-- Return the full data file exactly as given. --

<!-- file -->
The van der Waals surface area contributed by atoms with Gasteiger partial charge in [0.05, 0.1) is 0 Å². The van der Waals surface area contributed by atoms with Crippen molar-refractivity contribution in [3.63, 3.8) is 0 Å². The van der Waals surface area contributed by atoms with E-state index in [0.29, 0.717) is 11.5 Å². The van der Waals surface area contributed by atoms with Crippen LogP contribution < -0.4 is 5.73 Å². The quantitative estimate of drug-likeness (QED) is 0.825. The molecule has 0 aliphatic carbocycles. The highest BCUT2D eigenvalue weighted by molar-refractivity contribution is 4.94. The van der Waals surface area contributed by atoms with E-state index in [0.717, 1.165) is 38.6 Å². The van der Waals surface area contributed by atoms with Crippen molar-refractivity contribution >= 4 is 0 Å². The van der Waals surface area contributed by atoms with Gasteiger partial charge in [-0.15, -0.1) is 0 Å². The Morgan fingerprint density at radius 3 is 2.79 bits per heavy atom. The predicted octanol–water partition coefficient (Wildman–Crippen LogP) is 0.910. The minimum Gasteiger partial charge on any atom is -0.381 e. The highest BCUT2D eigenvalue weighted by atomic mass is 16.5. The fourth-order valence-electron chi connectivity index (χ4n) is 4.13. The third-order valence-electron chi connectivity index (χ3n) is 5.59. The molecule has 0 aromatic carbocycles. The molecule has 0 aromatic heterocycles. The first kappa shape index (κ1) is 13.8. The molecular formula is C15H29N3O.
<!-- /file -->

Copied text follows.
The van der Waals surface area contributed by atoms with Gasteiger partial charge in [0.05, 0.1) is 0 Å². The van der Waals surface area contributed by atoms with Crippen molar-refractivity contribution in [3.63, 3.8) is 0 Å². The van der Waals surface area contributed by atoms with E-state index in [0.29, 0.717) is 11.5 Å². The van der Waals surface area contributed by atoms with Crippen LogP contribution < -0.4 is 5.73 Å². The quantitative estimate of drug-likeness (QED) is 0.825. The molecule has 0 aliphatic carbocycles. The highest BCUT2D eigenvalue weighted by molar-refractivity contribution is 4.94. The van der Waals surface area contributed by atoms with E-state index in [0.717, 1.165) is 38.6 Å². The van der Waals surface area contributed by atoms with Crippen molar-refractivity contribution >= 4 is 0 Å². The van der Waals surface area contributed by atoms with Gasteiger partial charge in [-0.15, -0.1) is 0 Å². The Morgan fingerprint density at radius 3 is 2.79 bits per heavy atom. The predicted octanol–water partition coefficient (Wildman–Crippen LogP) is 0.910. The minimum Gasteiger partial charge on any atom is -0.381 e. The highest BCUT2D eigenvalue weighted by atomic mass is 16.5. The fourth-order valence-electron chi connectivity index (χ4n) is 4.13. The third-order valence-electron chi connectivity index (χ3n) is 5.59. The molecule has 0 aromatic carbocycles. The molecule has 0 aromatic heterocycles. The first kappa shape index (κ1) is 13.8. The molecular formula is C15H29N3O.